Growing Up Jazz (With Monk)
“That was my normal with Nellie and Thelonious,” she says of growing up under the love and direction of a jazz icon. “I didn’t spend a lot of time in other children’s houses, either. That wasn’t really allowed, so I didn’t start seeing any differences until the rare occasion when I would, and their houses just seemed… strange…. boring. They didn’t seem very lively. There was no house that I preferred to be in besides my own. Most children want to go here or there, but everybody wanted to come to our house. I can still remember seeing Nina Simone coming down the hall and sitting on the couch and my father making some of his smothered onions. He could take the simplest food and make it so tasty. I remember the laughter. It was very normal, until people would speak to me in the street, and people would say, “How’s Monk?!” Then we would see him in the newspaper. But even going to the clubs, it was just Uncle Thelonious playing. I can still remember my sisters and brothers and I, all seated there, and I can still see Coltrane in the kitchen area eating a peanut butter sandwich, and not really having very much to say. But being the niece of Thelonious, it was always like it was their pleasure to meet us. We always felt like we were somebody. We were on equal par in that way. Family was everything, and he made sure that everyone knew that.”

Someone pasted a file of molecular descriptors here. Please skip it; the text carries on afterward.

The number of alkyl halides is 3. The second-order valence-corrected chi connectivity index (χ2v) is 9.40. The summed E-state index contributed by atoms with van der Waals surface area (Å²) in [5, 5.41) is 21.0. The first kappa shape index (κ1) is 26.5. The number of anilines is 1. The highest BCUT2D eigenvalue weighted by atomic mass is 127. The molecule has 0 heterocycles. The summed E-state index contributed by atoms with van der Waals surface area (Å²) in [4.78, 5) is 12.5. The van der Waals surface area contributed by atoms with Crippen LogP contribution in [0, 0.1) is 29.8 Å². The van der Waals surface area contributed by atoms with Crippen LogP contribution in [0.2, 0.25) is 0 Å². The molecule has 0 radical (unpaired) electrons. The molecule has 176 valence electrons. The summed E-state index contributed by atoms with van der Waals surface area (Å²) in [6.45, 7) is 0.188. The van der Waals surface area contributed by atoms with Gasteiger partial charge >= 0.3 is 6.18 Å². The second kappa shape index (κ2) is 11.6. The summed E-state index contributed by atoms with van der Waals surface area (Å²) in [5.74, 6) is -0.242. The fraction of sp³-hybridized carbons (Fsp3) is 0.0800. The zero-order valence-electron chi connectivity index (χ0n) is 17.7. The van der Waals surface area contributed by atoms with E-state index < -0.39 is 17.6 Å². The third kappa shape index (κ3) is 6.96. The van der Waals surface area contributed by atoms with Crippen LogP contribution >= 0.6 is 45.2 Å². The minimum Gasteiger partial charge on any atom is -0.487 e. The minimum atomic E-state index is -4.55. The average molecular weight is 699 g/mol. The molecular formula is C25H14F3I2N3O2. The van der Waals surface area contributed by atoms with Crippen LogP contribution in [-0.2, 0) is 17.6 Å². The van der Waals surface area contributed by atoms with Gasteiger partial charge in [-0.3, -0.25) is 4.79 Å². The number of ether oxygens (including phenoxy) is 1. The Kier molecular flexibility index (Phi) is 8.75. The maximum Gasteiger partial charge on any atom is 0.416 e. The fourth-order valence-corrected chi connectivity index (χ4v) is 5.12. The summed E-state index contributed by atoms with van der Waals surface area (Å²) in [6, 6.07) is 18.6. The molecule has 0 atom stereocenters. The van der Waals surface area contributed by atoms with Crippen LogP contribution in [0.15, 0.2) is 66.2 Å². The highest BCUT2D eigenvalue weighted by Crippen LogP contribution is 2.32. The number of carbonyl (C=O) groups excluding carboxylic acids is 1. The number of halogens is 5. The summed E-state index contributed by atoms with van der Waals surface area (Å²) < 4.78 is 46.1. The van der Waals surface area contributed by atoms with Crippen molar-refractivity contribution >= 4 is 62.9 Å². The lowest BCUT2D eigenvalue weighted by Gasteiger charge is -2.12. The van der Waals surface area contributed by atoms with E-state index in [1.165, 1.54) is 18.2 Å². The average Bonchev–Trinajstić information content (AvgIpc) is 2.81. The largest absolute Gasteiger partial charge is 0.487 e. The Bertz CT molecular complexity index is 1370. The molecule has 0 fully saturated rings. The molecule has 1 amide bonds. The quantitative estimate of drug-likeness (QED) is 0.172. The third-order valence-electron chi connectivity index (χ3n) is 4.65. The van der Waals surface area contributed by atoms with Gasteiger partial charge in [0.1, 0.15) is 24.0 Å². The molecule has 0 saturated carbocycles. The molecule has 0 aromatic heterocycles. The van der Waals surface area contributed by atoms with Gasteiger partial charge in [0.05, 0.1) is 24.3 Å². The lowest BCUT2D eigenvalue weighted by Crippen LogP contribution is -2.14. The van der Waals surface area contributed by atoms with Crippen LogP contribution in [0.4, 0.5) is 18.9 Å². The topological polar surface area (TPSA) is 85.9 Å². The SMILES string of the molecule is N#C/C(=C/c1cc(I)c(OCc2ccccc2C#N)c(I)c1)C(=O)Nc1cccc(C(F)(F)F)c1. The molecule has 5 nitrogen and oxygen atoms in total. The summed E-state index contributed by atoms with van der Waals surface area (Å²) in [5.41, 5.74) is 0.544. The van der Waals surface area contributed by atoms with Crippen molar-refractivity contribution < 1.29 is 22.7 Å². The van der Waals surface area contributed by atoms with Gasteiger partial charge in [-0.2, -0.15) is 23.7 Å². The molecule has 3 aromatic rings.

“One of my fondest memories is of “Played Twice”. There are some [songs of Monk’s] that make me feel a bit melancholy. When I would play that song, I would ‘play it twice’ and many more times. And I used to like to dance to it, and one day — we very rarely asked him to play anything, he would just sit to the piano and we would enjoy — I asked him to play that for me, and then I started dancing to it. After he saw that I was enjoying the dance, he just took it out! He just kept playing it, and he just started laughing and I started laughing… that was a real fun moment.
Timing Is Everything